Michelle O. And The Celebrity Carousel Of Victimhood: Hint – Gaining Benefit From Whining Contradicts The Definition of “Being Oppressed!”

Right Wire Report:

Earlier this year, Cardi B and Mariah Carey had a conversation about race. I confess that I didn’t know who Cardi B was until I heard her interviewing then-candidate Joe Biden. Both she and Joe had an equal amount of trouble getting out comprehensible sentences, so they had equal qualifications to run for President. The fact that Joe Biden is now the alleged President, and Cardi B is not, is a clear sign that discrimination is a very real problem in the US. The only reason Cardi B is not President today is that Cardi B is a woman of color.

But to get back to the Cardi B – Mariah Carrey talk.  Even though both ladies’ net worth is estimated in the hundreds of millions, they consider themselves victims of oppression.

Another famous victim of oppression is a crazy old lady you know as Madonna. Not to be outdone in the victimhood race, she declared that “her neck is being crashed by the heavy boot of the patriarchy.”  Her entire career, Madonna has taken full advantage of “the patriarchy” by being the most flamboyant sex symbol of the 80s. But now that Madonna can’t get attention any other way, she remembered that patriarchy is really bad.

Whenever the woke left has some time free from apologizing to “the oppressed” for one thing or another, they are taking this time to complain about being “oppressed” themselves. The number of people trying hard to be oppressed today is quite remarkable. Now, according to Joe Biden and every media outlet, the rise of white supremacy in America is a major threat to the country so, there is an epidemic of white people identifying as black. Chris Cuomo, for example, makes CNN an ethnically diverse network just by self-identification.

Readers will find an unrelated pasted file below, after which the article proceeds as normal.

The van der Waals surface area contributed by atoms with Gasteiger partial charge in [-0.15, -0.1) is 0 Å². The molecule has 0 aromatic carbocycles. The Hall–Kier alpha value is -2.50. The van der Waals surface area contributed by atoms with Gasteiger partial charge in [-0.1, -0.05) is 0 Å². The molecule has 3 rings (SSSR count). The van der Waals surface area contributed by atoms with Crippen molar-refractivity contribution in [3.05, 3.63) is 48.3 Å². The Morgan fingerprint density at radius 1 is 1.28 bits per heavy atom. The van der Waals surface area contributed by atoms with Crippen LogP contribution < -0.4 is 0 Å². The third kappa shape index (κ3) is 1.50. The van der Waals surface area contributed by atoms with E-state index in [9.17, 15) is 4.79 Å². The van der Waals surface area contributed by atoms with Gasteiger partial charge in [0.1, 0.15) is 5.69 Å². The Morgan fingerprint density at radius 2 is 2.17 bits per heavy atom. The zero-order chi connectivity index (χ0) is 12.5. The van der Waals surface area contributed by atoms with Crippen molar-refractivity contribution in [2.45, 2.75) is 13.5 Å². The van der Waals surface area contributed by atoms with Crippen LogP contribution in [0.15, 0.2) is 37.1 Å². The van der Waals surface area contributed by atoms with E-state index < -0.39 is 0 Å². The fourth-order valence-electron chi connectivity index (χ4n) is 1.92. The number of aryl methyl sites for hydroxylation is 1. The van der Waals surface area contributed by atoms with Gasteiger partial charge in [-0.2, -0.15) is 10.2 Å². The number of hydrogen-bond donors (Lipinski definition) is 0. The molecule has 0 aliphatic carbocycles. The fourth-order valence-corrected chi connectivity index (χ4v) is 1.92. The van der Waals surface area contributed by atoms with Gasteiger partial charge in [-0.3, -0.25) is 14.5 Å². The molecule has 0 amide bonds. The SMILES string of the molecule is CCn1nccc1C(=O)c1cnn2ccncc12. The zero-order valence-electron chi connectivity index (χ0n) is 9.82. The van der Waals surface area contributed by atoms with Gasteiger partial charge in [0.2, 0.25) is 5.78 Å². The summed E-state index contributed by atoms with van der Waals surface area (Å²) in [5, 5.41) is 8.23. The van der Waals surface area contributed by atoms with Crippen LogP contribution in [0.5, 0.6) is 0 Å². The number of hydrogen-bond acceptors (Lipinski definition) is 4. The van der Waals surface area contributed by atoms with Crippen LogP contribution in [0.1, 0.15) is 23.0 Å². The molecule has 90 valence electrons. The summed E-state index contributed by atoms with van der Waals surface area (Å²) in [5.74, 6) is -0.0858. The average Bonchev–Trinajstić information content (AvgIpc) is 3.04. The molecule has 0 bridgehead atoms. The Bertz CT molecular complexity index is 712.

I don’t understand people’s struggle to belong to the “oppressed” group. Growing up as a Jew in the former Soviet Union, I’ve always believed that being “oppressed” is not something to crave. Jews had a very hard time being accepted into colleges and getting jobs. They were the frequent subject of anti-Semitic slurs – by classmates, colleagues, and neighbors. To remedy the situation, people went to incredible lengths to hide their Jewish identity. Parents changed their children’s last names to those of very distant relatives that had more Russian or Ukrainian-sounding last names. My husband’s grandfather, a very prominent engineer, had to change his name because his very identifiably Jewish name was an obstacle to promotion. I don’t know anybody in the Soviet Union who voluntarily declared themselves Jewish. 

I do not know if many people in Iran claim to be gay. That’s because being gay in Iran can get you killed. I don’t know if many people in Saudi Arabia come out as Christian. I don’t know if many people in China identify as Muslims. It is a puzzling situation that the only country in the world where people crave being oppressed is in America, and some people would go through a lot of trouble to be a member of the “oppressed” group. It might be that only in America, being a member of the “oppressed” group actually carries some benefits. And that contradicts the definition of “being oppressed.”

The dead giveaway of real oppression is that you can’t reveal your oppression to others for the fear of bodily harm. The society that oppresses you will not allow you to come out and complain. That’s the nature of the oppression. If you can go on TV and whine about being oppressed, you are not factually oppressed.